Today, global credit rating agency Standard & Poor’s announced that it affirmed Indonesia’s BB+ credit rating but changed the outlook from stable to positive citing that enhanced policy effectiveness and predictability resulted in expanded fiscal and reserve buffers and improved the country’s external resilience. S&P further stated that there is a possibility that Indonesia may be raised to investment grade within a period of 12 months provided that the government achieves its objective of improving the quality of expenditure. Key for this positive assessment is that Indonesian President Joko Widodo finally scrapped a large chunk of costly fuel subsidies at the start of the year, hence opening room for more productive government spending (for example for infrastructure or social development). However, in the first quarter of 2015 we have not seen much of this productive government spending as the country continuous to be plagued by bureaucracy and weak coordination among ministries and government agencies. Moreover, the House of Representatives (DPR) needed until February 2015 to approve the revised 2015 State Budget, hence delaying government spending. As such, slowing economic growth continued in Q1-2015.

S&P’s upgrade to positive offset the negative impact of weak manufacturing data from China, one of Indonesia’s largest trading partners. A preliminary HSBC Purchasing Managers’ Index indicated a score of 49.1 for May, below analysts’ estimates (a score below 50 indicates contraction).

Bank Indonesia's benchmark rupiah rate (Jakarta Interbank Spot Dollar Rate, abbreviated JISDOR) appreciated 0.14 percent to IDR 13,150 per US dollar on Thursday (21/05).

Indonesian Rupiah versus US Dollar (JISDOR):

| Source: Bank Indonesia

Bank Indonesia decided not to alter its key interest rate (BI rate) at its May policy meeting - as inflationary pressures are mounting and the rupiah remains vulnerable amid bullish US dollar momentum ahead of further monetary tightening in the USA - but instead relaxed its macro-prudential policy to make it easier to loan by revising the LDR-RR regulation, LTV policy for mortgage loans and down payments for automotive loans in a move to enhance liquidity and boosting credit expansion in the banking sector. Although this move could potentially create a credit bubble, few analysts see this happening as loan demand in Indonesia may not be as robust currently. Indonesians have become more cautious amid the country’s slowing economic growth (moreover interest rates remain relatively high). When we take a look at car sales, motorcycle sales and cement sales in the first quarter of 2015 (all these sales are important data to measure people’s purchasing power, consumer confidence and property development) we see sharply declining growth numbers: not because people cannot afford it, but more likely because they are more cautious now seeing mostly negative news headlines. Indonesian President Widodo has seen his popularity decline in recent months as he has been unable (yet) to achieve his ambitious targets (which include accelerated economic growth and the start of many government-led infrastructure projects).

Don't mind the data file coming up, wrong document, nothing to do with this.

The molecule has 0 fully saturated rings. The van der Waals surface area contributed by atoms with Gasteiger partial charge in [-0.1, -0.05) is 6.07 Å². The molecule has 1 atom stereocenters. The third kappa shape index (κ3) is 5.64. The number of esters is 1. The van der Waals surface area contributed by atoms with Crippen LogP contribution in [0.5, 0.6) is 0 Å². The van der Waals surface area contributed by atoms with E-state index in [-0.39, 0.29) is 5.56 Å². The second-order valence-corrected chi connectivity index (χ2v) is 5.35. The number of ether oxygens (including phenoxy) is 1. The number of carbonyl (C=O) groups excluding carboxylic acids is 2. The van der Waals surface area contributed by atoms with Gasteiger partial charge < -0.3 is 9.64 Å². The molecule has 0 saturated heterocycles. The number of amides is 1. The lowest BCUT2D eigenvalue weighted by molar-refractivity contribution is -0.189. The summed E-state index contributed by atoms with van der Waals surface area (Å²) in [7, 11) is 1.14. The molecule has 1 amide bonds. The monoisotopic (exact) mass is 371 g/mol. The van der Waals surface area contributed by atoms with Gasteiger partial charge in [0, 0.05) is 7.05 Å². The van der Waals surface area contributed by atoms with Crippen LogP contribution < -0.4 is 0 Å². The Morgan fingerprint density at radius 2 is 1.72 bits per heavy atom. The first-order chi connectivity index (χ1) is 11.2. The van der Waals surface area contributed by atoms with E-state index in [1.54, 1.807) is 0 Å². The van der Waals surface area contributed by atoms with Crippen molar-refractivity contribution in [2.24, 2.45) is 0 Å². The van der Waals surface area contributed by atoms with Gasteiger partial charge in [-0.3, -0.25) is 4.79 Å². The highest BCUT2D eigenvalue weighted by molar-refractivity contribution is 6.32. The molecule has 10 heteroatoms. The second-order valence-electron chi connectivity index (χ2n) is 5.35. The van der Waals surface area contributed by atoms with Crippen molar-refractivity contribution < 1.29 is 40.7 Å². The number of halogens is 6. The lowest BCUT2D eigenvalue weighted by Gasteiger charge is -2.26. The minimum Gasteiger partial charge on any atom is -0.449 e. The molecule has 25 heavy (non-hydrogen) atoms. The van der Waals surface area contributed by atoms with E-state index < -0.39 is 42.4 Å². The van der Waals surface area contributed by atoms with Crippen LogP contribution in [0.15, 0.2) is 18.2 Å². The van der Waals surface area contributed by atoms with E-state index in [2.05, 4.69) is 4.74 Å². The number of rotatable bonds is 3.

At only 20 percent of GDP, household debt is still low in Indonesia (in Malaysia, for example, this figure stands at about 80 percent). Although on the one hand this low figure implies that there is ample room for growth for lending in Indonesia (and can lead to a bubble when rapid credit expansion is followed by a contraction), it is highly unlikely that this figure will rise rapidly as most Indonesians do not have bank accounts. In 2014 around 36 percent of the Indonesian population (aged over 15 years) had a bank account and only 13 percent borrowed money from a financial institution. These data indicate that Indonesians are not too eager to take up bank loans. Moreover, Indonesian businesses also tend to hold back on spending and investment amid the economic slowdown and further weakening rupiah.

Although Indonesia’s current account deficit (CAD) improved to USD $3.8 billion, or 1.8 percent of GDP, in the first quarter of 2015 this deficit remains a problem. The CAD is expected to widen in the second and third quarters of 2015 as more imports are needed for the Ramadan and Idul Fitri celebrations. These (seasonal) festivities always trigger increased consumer spending (and inflation and imports grow accordingly). Moreover, the government is expected to push for the start of various infrastructure projects starting in Q2-2015 (which was previously blocked by the late approval of the revised state budget by the House of Representatives). These infrastructure projects need a considerable amount of imported materials and therefore put more pressure on the CAD. The central bank expects to see a CAD in the range of 2.5-3.0 percent of GDP in 2015.

By keeping its interest rate environment relatively high, the CAD can be curbed. This is important as those countries that are plagued by CADs are more vulnerable to capital outflows in times of economic turmoil or shocks. Higher US interest rates (expected in September 2015 considering the latest Federal Reserve minutes and US macroeconomic data) is such a looming shock that can cause severe capital outflows from emerging economies, particularly those that have CADs.